Chapter Three focuses on Hendrick De Somer. Since De Somer spent his adult life in Naples and received his artistic training there, he may be considered more Neapolitan than Netherlandish. During the second quarter of the seventeenth century, the number of Northern painters active in Naples decreased considerably, perhaps due to the economic growth in the Dutch Republic and Antwerp. In contrast, the number of Neapolitans who decided to become painters increased, and so did the quality of their paintings, leading to a more competitive professional environment. In 1622, Netherlandish artists were allowed to join the German national church of Santa Maria dell’Anima. De Somer was elected leading church official in both 1644 and 1654, demonstrating the good reputation he had among Netherlandish and German residents in Naples. Upon his arrival as a young foreigner in Naples in 1622, De Somer gained access to Jusepe de Ribera’s prestigious workshop. Most of the subjects of De Somer’s signed paintings and those listed in inventories were also painted by Ribera. Osnabrugge views De Somer’s adherence to subjects popularised by his master Ribera as a strategy to obtain commissions by taking advantage of the great demand for Ribera’s works. However, De Somer was not merely a follower of Ribera’s work for there are a number of paintings by him that cannot be connected to his Spanish master. De Somer’s Baptism of Christ (1641) for Santa Maria della Sapienza hung alongside works by his Neapolitan peers, demonstrating further his status and successful social and artistic integration.

In the next chapter, Osnabrugge investigates the life and career of Matthias Stom. Despite the lack of available documentation and the large number of repetitive paintings attributed to Stom, the author questions the negative view British art historian Benedict Nicolson had of him as an unimaginative Northern Caravaggist. Osnabrugge asserts that when Stom repeated his subjects, he also improved them. By using the same models, Stom had an efficient working method appropriate to a peripatetic painter like him, who quickly started a workshop in Naples in 1632 and then left the city seven years later. By connecting paintings attributed to Stom to those listed in Neapolitan inventories, Osnabrugge concludes that Stom was the first to introduce subjects, which became popular in Naples, like Samson and Delilah and Christ and the Adulterous Woman. Stom also launched candlelight scenes in Naples by combining elements from the Utrecht Caravaggist Gerard van Honthorst with the warm palette and loose brushwork of Peter Paul Rubens. Stom’s successful compositions inspired paintings by Mattia Preti, Luca Giordano, and Nicola Malinconico. However, due to scant evidence of Stom’s interaction with local painters, it appears he remained primarily an outsider. In fact, in August 1637, his pupil Mattheus De Roggiero filed an accusation of heretic propensities against him with the Neapolitan Holy Office, which implies the hardships Stom may have faced as a foreigner. The wealthy Antwerp merchant and ship owner Gaspar Roomer may have played a decisive role in Stom’s arrival and success in Naples since works by Stom were in his collection.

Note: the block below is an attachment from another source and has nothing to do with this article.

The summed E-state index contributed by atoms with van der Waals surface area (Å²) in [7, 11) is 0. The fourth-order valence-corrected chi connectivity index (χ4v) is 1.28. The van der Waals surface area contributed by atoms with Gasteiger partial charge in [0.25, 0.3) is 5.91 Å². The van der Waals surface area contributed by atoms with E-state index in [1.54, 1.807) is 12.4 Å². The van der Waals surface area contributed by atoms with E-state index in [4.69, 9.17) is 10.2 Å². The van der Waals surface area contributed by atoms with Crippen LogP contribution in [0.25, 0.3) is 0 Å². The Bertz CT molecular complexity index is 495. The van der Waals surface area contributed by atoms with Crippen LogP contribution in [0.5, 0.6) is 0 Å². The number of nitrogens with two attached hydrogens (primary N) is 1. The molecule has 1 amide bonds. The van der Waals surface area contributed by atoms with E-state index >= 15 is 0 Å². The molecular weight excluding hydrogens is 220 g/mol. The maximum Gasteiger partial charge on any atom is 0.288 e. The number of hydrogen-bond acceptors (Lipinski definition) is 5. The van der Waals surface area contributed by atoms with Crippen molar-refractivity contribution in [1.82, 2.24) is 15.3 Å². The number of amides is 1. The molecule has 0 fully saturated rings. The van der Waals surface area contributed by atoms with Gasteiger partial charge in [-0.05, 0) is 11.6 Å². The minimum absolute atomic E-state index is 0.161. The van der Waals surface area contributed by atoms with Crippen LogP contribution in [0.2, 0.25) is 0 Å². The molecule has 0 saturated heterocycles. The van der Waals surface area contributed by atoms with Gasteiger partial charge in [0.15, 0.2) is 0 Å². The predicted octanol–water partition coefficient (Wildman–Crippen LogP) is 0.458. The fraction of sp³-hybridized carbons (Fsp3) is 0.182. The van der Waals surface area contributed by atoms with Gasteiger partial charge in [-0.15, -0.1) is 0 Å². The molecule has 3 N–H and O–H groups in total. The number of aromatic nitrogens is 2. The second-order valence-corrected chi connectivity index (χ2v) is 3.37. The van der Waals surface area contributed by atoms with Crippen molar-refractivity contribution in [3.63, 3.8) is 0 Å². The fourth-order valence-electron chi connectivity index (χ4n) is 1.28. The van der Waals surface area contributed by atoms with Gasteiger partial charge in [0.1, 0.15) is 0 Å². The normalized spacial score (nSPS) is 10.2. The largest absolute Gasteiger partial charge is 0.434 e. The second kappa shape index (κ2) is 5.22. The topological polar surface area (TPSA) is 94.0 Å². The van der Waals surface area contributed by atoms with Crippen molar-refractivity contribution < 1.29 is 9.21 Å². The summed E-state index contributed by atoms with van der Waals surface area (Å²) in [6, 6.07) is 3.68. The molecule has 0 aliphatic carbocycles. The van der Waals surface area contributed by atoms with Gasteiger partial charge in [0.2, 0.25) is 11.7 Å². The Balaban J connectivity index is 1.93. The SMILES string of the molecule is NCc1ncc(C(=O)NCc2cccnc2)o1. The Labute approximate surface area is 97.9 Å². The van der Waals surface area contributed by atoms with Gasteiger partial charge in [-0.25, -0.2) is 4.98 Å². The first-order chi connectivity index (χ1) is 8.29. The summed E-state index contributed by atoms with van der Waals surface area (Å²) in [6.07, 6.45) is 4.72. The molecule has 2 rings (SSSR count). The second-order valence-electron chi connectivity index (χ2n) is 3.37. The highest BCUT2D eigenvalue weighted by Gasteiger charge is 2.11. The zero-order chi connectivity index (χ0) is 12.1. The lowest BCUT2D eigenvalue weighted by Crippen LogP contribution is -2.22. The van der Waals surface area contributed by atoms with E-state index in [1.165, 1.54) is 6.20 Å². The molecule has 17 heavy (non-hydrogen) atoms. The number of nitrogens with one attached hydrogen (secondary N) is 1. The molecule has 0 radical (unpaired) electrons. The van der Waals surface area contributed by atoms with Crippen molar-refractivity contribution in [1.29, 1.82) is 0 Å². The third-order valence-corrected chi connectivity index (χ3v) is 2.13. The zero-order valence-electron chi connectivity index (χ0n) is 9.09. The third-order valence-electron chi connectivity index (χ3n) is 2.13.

The fifth and final chapter summarises the findings of this study with the conclusion that there was no single method for foreign artists to work in Naples. This book is a valuable contribution not only towards our understanding of Netherlandish artists and their innovative contributions, but also the different ways they integrated artistically and socially in Naples from 1575-1655. I hope that Osnabrugge will continue to conduct other similar case studies. By adopting a micro historical approach, she avoids generalisations based on the subjective detection of anonymous ‘artistic influences’, which plague the study of Seicento painting in Naples. By thinking in terms of the sociology and economics of migration, Osnabrugge uses available sources to challenge fixed art historical notions, changing the customary narrative of foreign artists in Naples.